How My Father Finally Made Peace with My Career as a Writer
"I Couldn't Be Happy and Be What He Wanted"
“You gonna sell your poems on the sidewalk?” asked my father.
A conservative Midwest doctor, he couldn’t understand why, at 20, I was moving to New York to get my masters in fine arts. Though I’d inherited his dark humor and hair, he favored my brothers, who shared his politics, lingo, and passion for his profession. A brilliant diagnostician, he used to punctuate our dinners with The Disease Game.
“Forty-two-year-old Cambodian refugee vomiting blood?” he asked.
“Schistosomiasis,” Brian replied. “Pass the potatoes.” My redheaded mom would beam, proud of her science-brain boys.
Left out, I hid my hurt in spiral notebooks. “I pretended chest pains / so you’d hear me with your / stethoscope, hold me up / to your lit screen and see inside,” I scrawled, poetry my internal medicine. When Dad handed his study skeleton to my brother upon his medical school acceptance, I saw only the metaphor: “That night father gave you his bones.” My father hated being my subject. But I couldn’t stop portraying him as provocative, intense, hilarious. He was my best character.
After a bad hip replacement forced him to use a cane, he became more cantankerous and even more difficult to please. (Think: a Hebrew Dr. House.) I was a failed poet, stumbling for decades work-wise before I found my footing. It didn’t help that he called the personal essays I published “fiction,” detested my novels, and trashed journalism, pointing out how little left-wing papers paid. When a Penthouse editor assigned me an entertainment profile for $5,000, Dad joked, “Why don’t you pose for them too?” He once emailed me, “Move home. I’ll still pay for medical or law school.” He did seem thrilled when Random House published my first memoir at age 43. Until he read it.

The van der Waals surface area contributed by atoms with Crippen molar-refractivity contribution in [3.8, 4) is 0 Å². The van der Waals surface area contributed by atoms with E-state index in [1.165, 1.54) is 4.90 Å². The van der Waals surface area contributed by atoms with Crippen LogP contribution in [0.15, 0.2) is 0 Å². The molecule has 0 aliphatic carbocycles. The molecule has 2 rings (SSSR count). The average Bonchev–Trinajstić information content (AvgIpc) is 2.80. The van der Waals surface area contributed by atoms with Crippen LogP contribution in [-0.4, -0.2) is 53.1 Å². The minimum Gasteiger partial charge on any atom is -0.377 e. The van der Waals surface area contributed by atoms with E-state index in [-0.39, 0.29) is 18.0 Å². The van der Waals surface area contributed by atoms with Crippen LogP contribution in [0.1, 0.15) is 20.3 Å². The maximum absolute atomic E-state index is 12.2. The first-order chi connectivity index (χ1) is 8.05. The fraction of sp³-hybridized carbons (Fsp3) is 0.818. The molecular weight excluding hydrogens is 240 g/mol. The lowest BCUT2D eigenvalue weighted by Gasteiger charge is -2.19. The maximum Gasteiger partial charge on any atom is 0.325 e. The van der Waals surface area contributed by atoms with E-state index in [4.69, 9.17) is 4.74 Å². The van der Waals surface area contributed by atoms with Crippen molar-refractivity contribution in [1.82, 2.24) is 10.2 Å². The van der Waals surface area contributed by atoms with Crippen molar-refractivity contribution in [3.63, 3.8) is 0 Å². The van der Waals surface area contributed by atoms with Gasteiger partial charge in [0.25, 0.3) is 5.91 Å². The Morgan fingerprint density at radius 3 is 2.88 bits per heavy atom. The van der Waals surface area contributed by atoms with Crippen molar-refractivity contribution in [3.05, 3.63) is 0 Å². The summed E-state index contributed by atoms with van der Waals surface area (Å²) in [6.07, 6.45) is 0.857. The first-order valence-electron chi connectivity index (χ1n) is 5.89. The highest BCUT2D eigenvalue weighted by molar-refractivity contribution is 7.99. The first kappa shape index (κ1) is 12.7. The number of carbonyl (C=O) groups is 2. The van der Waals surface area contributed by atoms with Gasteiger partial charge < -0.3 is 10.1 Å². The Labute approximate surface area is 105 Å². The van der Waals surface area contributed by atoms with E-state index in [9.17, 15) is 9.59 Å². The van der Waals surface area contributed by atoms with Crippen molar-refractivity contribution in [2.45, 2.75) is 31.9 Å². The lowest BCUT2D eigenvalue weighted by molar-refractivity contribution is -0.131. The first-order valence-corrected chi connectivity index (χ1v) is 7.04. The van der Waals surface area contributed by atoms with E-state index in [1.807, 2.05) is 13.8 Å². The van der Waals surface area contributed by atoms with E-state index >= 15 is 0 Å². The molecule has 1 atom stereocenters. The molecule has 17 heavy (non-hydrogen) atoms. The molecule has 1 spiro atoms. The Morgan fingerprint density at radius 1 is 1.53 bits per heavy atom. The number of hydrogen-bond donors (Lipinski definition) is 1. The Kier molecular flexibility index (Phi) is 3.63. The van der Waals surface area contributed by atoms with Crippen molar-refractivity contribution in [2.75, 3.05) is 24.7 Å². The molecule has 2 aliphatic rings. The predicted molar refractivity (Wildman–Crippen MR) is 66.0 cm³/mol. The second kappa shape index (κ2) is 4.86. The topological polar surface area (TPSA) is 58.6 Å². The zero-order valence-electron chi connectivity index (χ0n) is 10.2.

“Stop spilling your guts in public!” he emailed.
But I couldn’t be happy and be what he wanted. Growing up, my grandfather Harry had pictured my dad as a future partner of Harry’s Window Shade Store on Delancey Street, the sole Jewish parent in the world who was actually disappointed his son wanted to be a doctor. A stubborn Shapiro, I wouldn’t give up my path to pacify my patriarch either. Luckily, Dad was delighted when I married Charlie, a supportive, older scriptwriter who moonlighted as a professor, like I had started to. To my father, who’d taught medical school, teaching was “a real job.” Meanwhile, in my night classes, students worried their work might offend relatives.“He called the personal essays I published ‘fiction,’ detested my novels, and trashed journalism, pointing out how little left-wing papers paid.”
“The first piece you write that your family hates means you’ve found your voice,” was my favorite rule, along with “Lead the least secretive life you can.”
My father countered, “Repression is the greatest gift of the human intellect.”
Promoting a series of splashy autobiographical books through my 40s, I posed in a black dress and stilettos on my rooftop, against the skyline of my father’s old haunts. Translated into a dozen languages and touring the country, I felt invincible. But when a hardcover I’d spent years on didn’t sell well, I lost my editor and publisher. Like Icarus defying his father by soaring too close to the sun, my wings were singed as I tumbled out of the sky.
Worse, right after my half-century mark, Dad had a near-fatal heart attack. At 80, he went from doctor to patient at his own hospital. I was afraid his recuperation would make it even harder for us to communicate. I desperately wanted his approval before it was too late. As my mom and brothers kept a vigil post-surgery, I anxiously over-exercised, damaging my back and making it impossible to fly at all. Grounded, I gained weight, tottering to classes where once my legs sped.